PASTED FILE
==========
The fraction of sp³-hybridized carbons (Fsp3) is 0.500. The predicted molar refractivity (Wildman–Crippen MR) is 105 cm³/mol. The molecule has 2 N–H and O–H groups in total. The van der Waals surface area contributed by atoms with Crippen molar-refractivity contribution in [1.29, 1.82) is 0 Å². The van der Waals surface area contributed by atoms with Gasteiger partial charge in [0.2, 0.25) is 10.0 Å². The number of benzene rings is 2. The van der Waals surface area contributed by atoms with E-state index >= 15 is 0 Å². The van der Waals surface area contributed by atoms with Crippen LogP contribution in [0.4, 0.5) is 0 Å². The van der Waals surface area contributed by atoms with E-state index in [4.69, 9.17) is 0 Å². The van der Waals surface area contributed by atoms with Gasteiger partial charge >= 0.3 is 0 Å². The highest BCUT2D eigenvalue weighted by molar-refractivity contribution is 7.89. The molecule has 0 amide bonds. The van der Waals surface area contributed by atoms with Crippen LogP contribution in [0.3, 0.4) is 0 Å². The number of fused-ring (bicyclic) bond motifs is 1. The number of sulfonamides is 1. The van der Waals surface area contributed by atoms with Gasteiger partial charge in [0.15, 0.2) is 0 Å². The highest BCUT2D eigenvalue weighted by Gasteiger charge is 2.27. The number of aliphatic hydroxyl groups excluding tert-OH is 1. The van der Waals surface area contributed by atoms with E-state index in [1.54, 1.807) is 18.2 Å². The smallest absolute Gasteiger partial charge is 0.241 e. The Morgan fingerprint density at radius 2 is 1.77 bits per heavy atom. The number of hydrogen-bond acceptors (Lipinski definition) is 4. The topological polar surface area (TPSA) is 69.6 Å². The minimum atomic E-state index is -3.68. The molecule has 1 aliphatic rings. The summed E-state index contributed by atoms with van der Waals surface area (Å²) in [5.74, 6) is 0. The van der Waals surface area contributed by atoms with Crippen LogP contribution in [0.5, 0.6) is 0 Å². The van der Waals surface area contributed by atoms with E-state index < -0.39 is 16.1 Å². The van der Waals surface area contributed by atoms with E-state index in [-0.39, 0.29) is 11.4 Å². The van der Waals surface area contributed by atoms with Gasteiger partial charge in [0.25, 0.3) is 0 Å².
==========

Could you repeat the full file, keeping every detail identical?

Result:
The fraction of sp³-hybridized carbons (Fsp3) is 0.500. The predicted molar refractivity (Wildman–Crippen MR) is 105 cm³/mol. The molecule has 2 N–H and O–H groups in total. The van der Waals surface area contributed by atoms with Crippen molar-refractivity contribution in [1.29, 1.82) is 0 Å². The van der Waals surface area contributed by atoms with Gasteiger partial charge in [0.2, 0.25) is 10.0 Å². The number of benzene rings is 2. The van der Waals surface area contributed by atoms with E-state index >= 15 is 0 Å². The van der Waals surface area contributed by atoms with Crippen LogP contribution in [0.4, 0.5) is 0 Å². The van der Waals surface area contributed by atoms with E-state index in [4.69, 9.17) is 0 Å². The van der Waals surface area contributed by atoms with Gasteiger partial charge >= 0.3 is 0 Å². The highest BCUT2D eigenvalue weighted by molar-refractivity contribution is 7.89. The molecule has 0 amide bonds. The van der Waals surface area contributed by atoms with Crippen LogP contribution in [0.3, 0.4) is 0 Å². The number of fused-ring (bicyclic) bond motifs is 1. The number of sulfonamides is 1. The van der Waals surface area contributed by atoms with Gasteiger partial charge in [0.15, 0.2) is 0 Å². The highest BCUT2D eigenvalue weighted by Gasteiger charge is 2.27. The number of aliphatic hydroxyl groups excluding tert-OH is 1. The van der Waals surface area contributed by atoms with E-state index in [1.54, 1.807) is 18.2 Å². The smallest absolute Gasteiger partial charge is 0.241 e. The Morgan fingerprint density at radius 2 is 1.77 bits per heavy atom. The number of hydrogen-bond acceptors (Lipinski definition) is 4. The topological polar surface area (TPSA) is 69.6 Å². The minimum atomic E-state index is -3.68. The molecule has 1 aliphatic rings. The summed E-state index contributed by atoms with van der Waals surface area (Å²) in [5.74, 6) is 0. The van der Waals surface area contributed by atoms with Crippen LogP contribution in [0.5, 0.6) is 0 Å². The van der Waals surface area contributed by atoms with E-state index < -0.39 is 16.1 Å². The van der Waals surface area contributed by atoms with E-state index in [-0.39, 0.29) is 11.4 Å². The van der Waals surface area contributed by atoms with Gasteiger partial charge in [0.25, 0.3) is 0 Å².